A speaker requiring only 8 watts for the same 95 dB SPL would require 80 watts peak. It is advisable to allow at least 10 dB above your continuous monitor level for peaks and you should select a monitor capable of handling repeated inputs at 10 dB above that level without failure or distortion. Obviously, the power amplifier should be chosen after you choose the speaker unless you plan on buying a big amplifier. We normally install Crown D-150As with JBL 4311 (monitors) or Klipsch monitors, and Crown DC-300As with everything else.
Placement of the monitor speaker in a corner of the room will reinforce the bass output of the monitor as will placing it near the floor or ceiling of the room. Placement in the center of a wall will provide the least amount of reinforcement. If you want to demonstrate this effect simply place a speaker on the floor, run pink noise (or FM inter-station noise) through the speaker and slowly lift it off the floor. You will notice a marked change in the sound of the speaker.
We recommend that you allow some time to tryout several different monitor placements in your control room before committing to a certain spot. However, the relationship between monitor and console placement as outlined in Figure 5 should still apply regardless of your final choice for the monitor placement.
At Abadon/Sun we consider several things to be important in the early stages of design concerning the aesthetics of the control room. We center our designs on providing the mixing engineer a comfortable place to work. This includes providing comfortable surroundings and eliminating unnecessary distractions. For that reason we like to place all the recorders and accessories behind the mixer, or to his side so that when he is mixing there are just the artists performing and the console readily visible to him. This excludes, of course, such things as limiters which must be adjacent to the console but should be below eye level.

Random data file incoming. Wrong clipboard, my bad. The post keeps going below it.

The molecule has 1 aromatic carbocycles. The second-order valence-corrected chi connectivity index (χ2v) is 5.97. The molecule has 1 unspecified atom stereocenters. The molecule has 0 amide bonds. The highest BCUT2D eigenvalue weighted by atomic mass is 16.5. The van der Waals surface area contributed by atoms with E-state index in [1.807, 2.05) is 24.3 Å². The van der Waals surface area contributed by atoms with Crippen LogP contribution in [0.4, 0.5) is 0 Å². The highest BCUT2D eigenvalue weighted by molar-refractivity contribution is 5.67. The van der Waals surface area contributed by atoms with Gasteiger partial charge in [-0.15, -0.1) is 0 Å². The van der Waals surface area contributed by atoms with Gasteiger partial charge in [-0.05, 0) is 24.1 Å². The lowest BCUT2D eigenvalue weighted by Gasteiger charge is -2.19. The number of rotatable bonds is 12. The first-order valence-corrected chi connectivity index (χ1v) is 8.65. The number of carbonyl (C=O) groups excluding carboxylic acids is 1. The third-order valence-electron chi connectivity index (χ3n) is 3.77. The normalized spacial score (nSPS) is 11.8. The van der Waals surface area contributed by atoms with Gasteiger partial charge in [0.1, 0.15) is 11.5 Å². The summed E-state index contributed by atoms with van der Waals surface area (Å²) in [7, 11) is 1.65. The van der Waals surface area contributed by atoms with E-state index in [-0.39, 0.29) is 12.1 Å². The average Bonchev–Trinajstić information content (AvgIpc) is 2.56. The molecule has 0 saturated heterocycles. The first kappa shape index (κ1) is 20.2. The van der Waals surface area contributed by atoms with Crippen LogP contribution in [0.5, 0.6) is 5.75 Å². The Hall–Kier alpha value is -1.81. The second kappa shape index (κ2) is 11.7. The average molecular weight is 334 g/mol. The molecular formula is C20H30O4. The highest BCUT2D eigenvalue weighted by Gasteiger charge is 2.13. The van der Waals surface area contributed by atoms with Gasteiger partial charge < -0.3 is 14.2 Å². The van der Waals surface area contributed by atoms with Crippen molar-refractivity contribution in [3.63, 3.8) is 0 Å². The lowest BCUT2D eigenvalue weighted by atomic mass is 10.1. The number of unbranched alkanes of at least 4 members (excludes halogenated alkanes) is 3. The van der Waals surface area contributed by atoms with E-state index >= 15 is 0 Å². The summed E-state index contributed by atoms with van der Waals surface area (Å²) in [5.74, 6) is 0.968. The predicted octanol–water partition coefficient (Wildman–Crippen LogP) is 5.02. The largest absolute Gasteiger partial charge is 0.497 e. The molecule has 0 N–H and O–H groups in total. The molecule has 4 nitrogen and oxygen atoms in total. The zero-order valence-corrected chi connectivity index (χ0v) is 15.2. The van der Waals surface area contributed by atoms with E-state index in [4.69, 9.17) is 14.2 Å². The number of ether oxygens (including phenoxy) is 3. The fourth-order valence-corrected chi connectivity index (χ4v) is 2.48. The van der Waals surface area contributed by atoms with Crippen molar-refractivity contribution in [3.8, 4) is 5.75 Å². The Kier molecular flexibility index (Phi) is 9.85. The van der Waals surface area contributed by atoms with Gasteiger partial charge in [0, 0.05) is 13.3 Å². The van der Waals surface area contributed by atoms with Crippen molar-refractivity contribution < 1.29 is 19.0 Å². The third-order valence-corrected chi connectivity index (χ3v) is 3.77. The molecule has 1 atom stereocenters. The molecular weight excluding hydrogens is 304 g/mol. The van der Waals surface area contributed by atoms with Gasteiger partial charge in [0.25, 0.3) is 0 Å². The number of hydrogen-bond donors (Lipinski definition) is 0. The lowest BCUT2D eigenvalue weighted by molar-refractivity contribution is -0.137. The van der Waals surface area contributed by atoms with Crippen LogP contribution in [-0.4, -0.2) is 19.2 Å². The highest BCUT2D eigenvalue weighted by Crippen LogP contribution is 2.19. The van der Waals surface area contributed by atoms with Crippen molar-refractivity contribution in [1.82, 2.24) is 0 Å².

Proper lighting of the control room is also important. We normally light the area of the console with multiple low intensity flood lights on overhead tracks and soft light the recorders with additional track lighting. This eliminates quite a bit of the distraction that arises from all the moving meters and lights on equipment other than the console.
The point behind all this is that the mixing engineer’s attention is concentrated on the work at hand which in turn leads to a better product. As a further extension of the same ideas, we recommend the use of dark colors and wood surfaces in the control room. For example, try using sections of dark walnut paneling and sections of padded felt in dark blue or black. The effect is very pleasing.
You should now have all the basics required to construct a good control room without a lot of guesswork. The 9′ x 11′ x 14′ room discussed earlier has been recently built and seems to work very well. Please remember that it is based on a small control room situation and as such is merely one design approach, however, it is a proven approach which provides excellent results in a minimum of space.